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Linda Prokopy

Purdue University

Linda Prokopy (PI) is an interdisciplinary social scientist, Department Head and Professor in the Horticulture and Landscape Architecture department at Purdue University and is the Project Director of the Diverse Corn Belt project. Her research focuses on diversifying our agricultural landscape to be more sustainable for the environment, for farmers, and for communities. Linda has three children who keep her busy outside of work and is actively engaged in her community. In her “spare” time, Linda loves to read and hike in the woods.

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Emily Usher

Purdue University

Emily Usher is a natural resource social scientist working at Purdue University as the Project Manager for the Diverse Corn Belt project. Originally from the Midwest, Emily values the environmental, economic and social opportunities our natural environment provides. Understanding the balance between these three components drives her research interests in motivators and barriers to practice adoption, public policy development, and community engagement. Outside of work, Emily likes to garden and spend time with her family, friends, and dog.

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Shivika Aggrawal

Purdue University

Shivika is a Lynn Fellow (PhD) and am associated with both the Interdisciplinary Ecological Sciences and Engineering (ESE) Graduate Program and Horticulture & Landscape Architecture (HLA) Department. With an academic background in Civil Engineering and Sociology, Shivika likes to work at the intersection of Engineering, Environment, and Social Sciences with a focus on water issues meshed in agricultural landscapes. Her research interests include cross-disciplinary investigation of resilience in agricultural riskscapes with a focus on social dilemmas, environmental uncertainty, design of soft infrastructure (governance regimes, literacy), knowledge-policy interaction, and integration-to-implementation sciences (i2S) approach. Prior to her current pursuits, Shivika worked at the Central Building Research Institute (CSIR-CBRI) and Shobhit University in India and served as a Research Advisor for the interdisciplinary project Delta Lives. In her spare time, she likes watching non-fiction documentaries, traveling, painting, and dancing.

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J. Arbuckle

Iowa State University

J. Arbuckle Iowa State University J. Arbuckle is professor and extension rural sociologist at Iowa State University. His research and extension efforts focus on improving the environmental and social performance of agricultural systems His primary areas of interest are drivers of farmer and agricultural stakeholder soil and water conservation behaviors, especially related to climate change adaptation and mitigation. He is director of the Iowa Farm and Rural Life Poll, an annual survey of Iowa farmers.

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Deborah Bathke

University of Nebraska

Dr. Deborah Bathke is a climate scientist and Research Associate Professor at the University of Nebraska–Lincoln. She has extensive experience with drought management experience, having served as New Mexico’s Assistant State Climatologist and Chair of the Drought Monitoring Working Group. Currently, Dr. Bathke works for the Natural Drought Mitigation Center and is a part of the Program Implementation Team of the National Integrated Drought Information System. She supervises ongoing student research on urban landscaping and drought, and works with graduate students in the Department of Natural Resource Sciences. She has also taught a number of undergraduate and graduate courses. Dr. Bathke grew up in Nebraska and attended the University of Nebraska–Lincoln for both her BS in Geoscience and her MS in Meteorology/Climatology. She received her Ph.D. in Atmospheric Sciences from Ohio State University.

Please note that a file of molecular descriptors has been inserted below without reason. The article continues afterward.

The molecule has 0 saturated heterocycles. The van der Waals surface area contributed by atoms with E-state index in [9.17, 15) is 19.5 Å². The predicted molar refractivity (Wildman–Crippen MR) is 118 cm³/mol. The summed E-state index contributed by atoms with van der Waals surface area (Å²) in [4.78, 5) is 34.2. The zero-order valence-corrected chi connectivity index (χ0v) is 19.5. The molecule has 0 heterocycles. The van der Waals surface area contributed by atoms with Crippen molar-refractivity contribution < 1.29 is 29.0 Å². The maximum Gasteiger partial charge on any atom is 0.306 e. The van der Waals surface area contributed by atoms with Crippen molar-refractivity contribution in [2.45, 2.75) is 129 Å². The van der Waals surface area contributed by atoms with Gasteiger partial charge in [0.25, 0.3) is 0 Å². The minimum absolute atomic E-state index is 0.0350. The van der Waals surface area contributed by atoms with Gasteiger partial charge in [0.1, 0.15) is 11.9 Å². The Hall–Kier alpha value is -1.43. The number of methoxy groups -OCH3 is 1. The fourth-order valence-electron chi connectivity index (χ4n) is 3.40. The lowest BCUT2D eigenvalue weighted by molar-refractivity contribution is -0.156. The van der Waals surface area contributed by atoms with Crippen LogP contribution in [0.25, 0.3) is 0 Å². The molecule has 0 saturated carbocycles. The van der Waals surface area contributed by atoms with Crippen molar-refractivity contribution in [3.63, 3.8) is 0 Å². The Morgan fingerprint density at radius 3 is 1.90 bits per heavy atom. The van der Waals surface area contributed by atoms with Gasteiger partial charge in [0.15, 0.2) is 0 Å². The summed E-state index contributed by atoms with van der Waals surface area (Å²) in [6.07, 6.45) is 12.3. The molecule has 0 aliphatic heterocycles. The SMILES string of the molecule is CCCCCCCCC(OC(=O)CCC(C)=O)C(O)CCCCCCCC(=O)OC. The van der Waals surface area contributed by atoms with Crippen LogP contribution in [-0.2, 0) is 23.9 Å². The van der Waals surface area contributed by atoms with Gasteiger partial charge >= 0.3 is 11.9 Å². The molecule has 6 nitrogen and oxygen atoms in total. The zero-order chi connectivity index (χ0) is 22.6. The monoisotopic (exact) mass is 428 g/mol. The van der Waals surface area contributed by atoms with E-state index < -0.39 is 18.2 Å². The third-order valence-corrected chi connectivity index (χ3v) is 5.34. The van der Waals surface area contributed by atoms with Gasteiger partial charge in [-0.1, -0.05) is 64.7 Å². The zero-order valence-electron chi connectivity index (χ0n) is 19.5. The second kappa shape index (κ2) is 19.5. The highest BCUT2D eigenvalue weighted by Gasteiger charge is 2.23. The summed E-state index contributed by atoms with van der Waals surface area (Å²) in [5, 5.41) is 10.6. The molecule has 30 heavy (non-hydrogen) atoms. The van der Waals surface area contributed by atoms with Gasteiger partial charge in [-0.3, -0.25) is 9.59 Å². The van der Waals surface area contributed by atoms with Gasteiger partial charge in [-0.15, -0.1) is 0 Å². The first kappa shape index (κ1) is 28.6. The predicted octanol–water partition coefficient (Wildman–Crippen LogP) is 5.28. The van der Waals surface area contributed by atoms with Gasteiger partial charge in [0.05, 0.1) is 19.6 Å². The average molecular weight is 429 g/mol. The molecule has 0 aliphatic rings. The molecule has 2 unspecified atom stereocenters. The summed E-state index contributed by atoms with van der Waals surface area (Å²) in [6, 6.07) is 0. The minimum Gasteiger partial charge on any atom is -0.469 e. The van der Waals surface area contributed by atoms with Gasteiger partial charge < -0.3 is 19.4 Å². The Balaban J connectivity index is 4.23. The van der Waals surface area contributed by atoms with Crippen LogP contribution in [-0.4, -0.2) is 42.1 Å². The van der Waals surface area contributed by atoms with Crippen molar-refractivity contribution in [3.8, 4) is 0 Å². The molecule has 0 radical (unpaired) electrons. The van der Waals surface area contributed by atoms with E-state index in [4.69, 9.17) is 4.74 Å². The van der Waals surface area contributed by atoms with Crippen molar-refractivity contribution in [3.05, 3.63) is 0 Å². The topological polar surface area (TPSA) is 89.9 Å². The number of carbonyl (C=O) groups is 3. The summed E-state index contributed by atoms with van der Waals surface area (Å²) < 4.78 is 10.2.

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Grace Campbell

University of Nebraska

Grace Campbell is a climatologist working at the National Drought Mitigation Center as a Research Assistant. Grace specializes in the intersection between weather/climate and agriculture/natural resources, and is driven by the desire to increase the resilience of our ecosystems in the face of a changing climate through research and outreach. Outside of work, she enjoys spending time outdoors, cooking, reading, and travelling.

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Trent Ford

University of Illinois - Urbana-Champaign

Trent has expertise in hydroclimatology and climate extremes including drought and heat waves. He leads work to better understand water movement between the land and atmosphere, how these processes create or worsen extreme weather, and how we can better monitor and predict societal impacts. Through his work as the Illinois State Climatologist, Trent has significant experience in stakeholder and decision maker outreach and communication of climate science. He regularly engages with communities, industries, and local to federal level agencies in Illinois and the Midwest in hazard early warning, preparedness, and mitigation, and helps to identify climate solutions from local to global scales.

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Duane Friend

University of Illinois - Urbana-Champaign

Duane Friend is the State Master Naturalist  Coordinator and Climate Specialist with University of Illinois Extension. In this position, he provides educational programs on climate, weather, and soil quality topics, along with state guidance for the  Illinois Master Naturalist program.   He has been with Illinois Extension since 1993. He is  a member of the Association of Natural Resource Extension Professionals (ANREP), the Soil and Water Conservation Society,  the Alliance of Natural Resource Outreach Professionals (ANROSP), and the Illinois Extension Agricultural Association (IEAA).

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Tonya Haigh

University of Nebraska

Dr. Tonya Haigh is a Research Assistant Professor in SNR and the Social Science Coordinator and Project Coordinator for the National Drought Mitigation Center. Her research focuses on the adaptive capacity of agricultural producers and others to cope with drought. She is interested in connecting social science with climate science by informing the development of stakeholder-driven resources and tools. Tonya has worked with ranchers, advisors, and researchers to develop the Managing Drought Risk on the Ranch website ( and has provided social science expertise to the development of climate decision support tools for Corn Belt producers and specialty crop growers.